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Discussion Starter · #1 ·
I wonder if someone could clarify what the plan is for the frequency use after 2006. For example if a VHF channel moves to a UHF channel for the transition, what happens to that channel after the transition, does it stay at it's new UHF home and the gov auctions off the old VHF space, or after NTSC gets shut off (if it ever happens), does it move back to it's old VHF home and the gov auctions off the UHF space. The reason I'm asking this is that all my locals (within 80 miles) are going to be on UHF primarily 30 and above, so I'm thinking a better UHF head is in order, and leave the old VHF head as is, if however they're going to switch back after the changeover, then I would replace my aging VHF head with something newer. Any insights anyone???
 

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The original plan was to move all the stations to UHF. Now the plan is to give broadcasters the choice of their NTSC channel assignment or the DTV transition channel. Somewhere I read that VHF high band (7-13) is being retained, but VHF low band (2-6) was going to be auctioned off.


The FCC is auctioning off UHF channels 60-69. They just approved a deal that will allow NTSC channels in that band to move to a lower-frequency DTV transition channel, but broadcast NTSC instead of DTV on that lower channel until 2005. I think the following phase of the UHF auction involves channels 52(?)-59. We’re able to get the same number of TV channels in less bandwidth because the near channel and 7th/14th channel limitations of NTSC go away.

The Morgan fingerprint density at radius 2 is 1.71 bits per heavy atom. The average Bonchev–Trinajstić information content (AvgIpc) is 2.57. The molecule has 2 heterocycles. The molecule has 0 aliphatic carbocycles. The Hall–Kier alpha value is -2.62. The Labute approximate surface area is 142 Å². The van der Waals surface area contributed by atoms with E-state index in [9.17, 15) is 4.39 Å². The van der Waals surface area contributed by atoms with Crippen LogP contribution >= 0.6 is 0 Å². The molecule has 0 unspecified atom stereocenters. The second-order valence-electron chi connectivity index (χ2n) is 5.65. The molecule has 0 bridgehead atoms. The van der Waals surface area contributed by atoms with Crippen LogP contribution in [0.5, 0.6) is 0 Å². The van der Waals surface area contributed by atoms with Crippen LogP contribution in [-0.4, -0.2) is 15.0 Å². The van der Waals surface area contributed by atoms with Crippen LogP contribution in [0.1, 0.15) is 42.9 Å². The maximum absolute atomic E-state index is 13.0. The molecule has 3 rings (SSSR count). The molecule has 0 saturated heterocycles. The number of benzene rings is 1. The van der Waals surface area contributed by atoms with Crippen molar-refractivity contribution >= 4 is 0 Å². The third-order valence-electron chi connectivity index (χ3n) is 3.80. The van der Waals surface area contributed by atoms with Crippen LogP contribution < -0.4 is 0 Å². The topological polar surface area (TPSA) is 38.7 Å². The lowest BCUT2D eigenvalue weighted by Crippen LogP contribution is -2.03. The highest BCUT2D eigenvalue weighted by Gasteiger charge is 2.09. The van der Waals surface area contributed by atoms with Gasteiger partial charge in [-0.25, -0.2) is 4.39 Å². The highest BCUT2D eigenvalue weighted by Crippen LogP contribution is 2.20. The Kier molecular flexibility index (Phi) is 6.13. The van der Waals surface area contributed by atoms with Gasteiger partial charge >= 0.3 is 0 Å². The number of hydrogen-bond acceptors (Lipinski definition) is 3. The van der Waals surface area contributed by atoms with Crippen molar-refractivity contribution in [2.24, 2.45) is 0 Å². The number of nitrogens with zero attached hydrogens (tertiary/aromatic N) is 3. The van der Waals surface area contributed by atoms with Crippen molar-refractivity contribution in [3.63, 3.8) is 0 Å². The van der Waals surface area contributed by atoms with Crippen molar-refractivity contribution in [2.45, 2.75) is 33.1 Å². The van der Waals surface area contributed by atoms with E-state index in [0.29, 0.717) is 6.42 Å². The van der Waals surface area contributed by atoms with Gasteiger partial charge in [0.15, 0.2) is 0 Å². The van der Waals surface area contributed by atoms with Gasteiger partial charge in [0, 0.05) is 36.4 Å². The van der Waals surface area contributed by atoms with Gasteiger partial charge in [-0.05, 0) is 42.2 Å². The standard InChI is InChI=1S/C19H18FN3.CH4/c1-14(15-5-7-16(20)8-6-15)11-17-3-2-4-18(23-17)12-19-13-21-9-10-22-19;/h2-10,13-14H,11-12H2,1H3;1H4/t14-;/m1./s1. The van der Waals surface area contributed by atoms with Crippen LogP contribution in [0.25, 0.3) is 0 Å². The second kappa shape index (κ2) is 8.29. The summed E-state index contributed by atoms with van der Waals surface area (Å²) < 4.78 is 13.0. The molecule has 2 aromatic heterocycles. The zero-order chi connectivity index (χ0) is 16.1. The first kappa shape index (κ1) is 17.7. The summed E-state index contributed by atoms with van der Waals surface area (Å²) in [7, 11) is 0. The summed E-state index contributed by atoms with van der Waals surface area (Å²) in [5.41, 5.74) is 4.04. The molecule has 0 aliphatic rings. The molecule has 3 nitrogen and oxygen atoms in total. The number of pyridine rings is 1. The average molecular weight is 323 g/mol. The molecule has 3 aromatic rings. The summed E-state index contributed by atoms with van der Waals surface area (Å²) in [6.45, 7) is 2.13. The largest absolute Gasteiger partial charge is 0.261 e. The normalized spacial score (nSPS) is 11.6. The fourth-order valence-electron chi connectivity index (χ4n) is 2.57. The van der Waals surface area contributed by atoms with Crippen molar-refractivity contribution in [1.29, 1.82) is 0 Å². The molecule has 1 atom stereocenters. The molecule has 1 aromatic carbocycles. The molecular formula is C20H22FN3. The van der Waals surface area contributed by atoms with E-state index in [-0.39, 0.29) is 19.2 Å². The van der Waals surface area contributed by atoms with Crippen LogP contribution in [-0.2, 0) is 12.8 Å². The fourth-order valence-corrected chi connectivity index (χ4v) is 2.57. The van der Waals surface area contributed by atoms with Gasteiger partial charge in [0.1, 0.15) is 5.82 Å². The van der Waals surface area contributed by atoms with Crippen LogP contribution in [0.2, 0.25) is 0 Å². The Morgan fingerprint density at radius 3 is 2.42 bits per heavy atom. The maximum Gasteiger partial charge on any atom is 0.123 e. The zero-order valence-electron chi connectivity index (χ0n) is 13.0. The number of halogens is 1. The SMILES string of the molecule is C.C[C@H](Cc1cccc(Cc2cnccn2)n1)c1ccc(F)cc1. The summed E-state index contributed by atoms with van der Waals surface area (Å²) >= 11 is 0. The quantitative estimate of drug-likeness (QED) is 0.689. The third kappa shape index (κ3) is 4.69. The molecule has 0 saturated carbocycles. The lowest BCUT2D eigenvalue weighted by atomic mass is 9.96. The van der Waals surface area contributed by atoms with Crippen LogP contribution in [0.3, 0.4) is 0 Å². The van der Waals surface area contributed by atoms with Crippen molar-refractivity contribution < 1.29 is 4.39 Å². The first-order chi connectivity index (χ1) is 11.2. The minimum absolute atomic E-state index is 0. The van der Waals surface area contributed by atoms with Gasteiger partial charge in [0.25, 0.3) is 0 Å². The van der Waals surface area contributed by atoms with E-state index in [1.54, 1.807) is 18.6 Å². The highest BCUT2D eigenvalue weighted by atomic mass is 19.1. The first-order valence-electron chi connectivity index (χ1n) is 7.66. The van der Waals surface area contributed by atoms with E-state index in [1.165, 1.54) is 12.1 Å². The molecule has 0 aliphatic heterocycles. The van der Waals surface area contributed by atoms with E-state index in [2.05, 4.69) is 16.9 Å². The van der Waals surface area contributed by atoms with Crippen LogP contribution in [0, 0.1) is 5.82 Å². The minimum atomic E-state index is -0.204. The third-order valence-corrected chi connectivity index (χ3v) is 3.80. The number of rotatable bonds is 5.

VHF transmissions typically require smaller amounts of power than UHF to achieve the same effect area of coverage. At the same time, longer wavelengths (lower channel numbers) require larger antennas. This means that these long-range VHF broadcasts aren't as attractive to wireless data and telecom companies. At the same time, DTV broadcasts require significantly less power (wattage) to achieve the same coverage as NTSC broadcasts.


Personally, I would be delighted if the transition got rid of VHF entirely for OTA television. Low band VHF is subject to nasty impulse noise interference. UHF antennas are far smaller and less objectionable for installation and aesthetics. Europe gets by quite nicely with satellite dishes and UHF only terrestrial antennas.


Jim in Shreveport

*Interesting footnote: Channel 37 isn't used for television because it includes the resonant frequency for Hydrogen. It is kept "quiet" for radio astronomy purposes.


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Let me get this straight, this show is hi-def and 5.1, but my local affiliate makes it crappy NTSC and mono?!
 

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Some NTSC Vs with ATSC U assignments MAY move their ATSC back to the old VHF channel after NTSC goes away. It depends on interference issues as well as what the station would prefer. There are HUGE differences in electricity costs for operating in V or U, U always requiring lots more than V for comparable coverage. I'd suggest asking your local stations what they think will happen. But realistically, you'll probably need to replace your antenna anyway before NTSC goes away! http://www.avsforum.com/ubb/wink.gif


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HiDefDave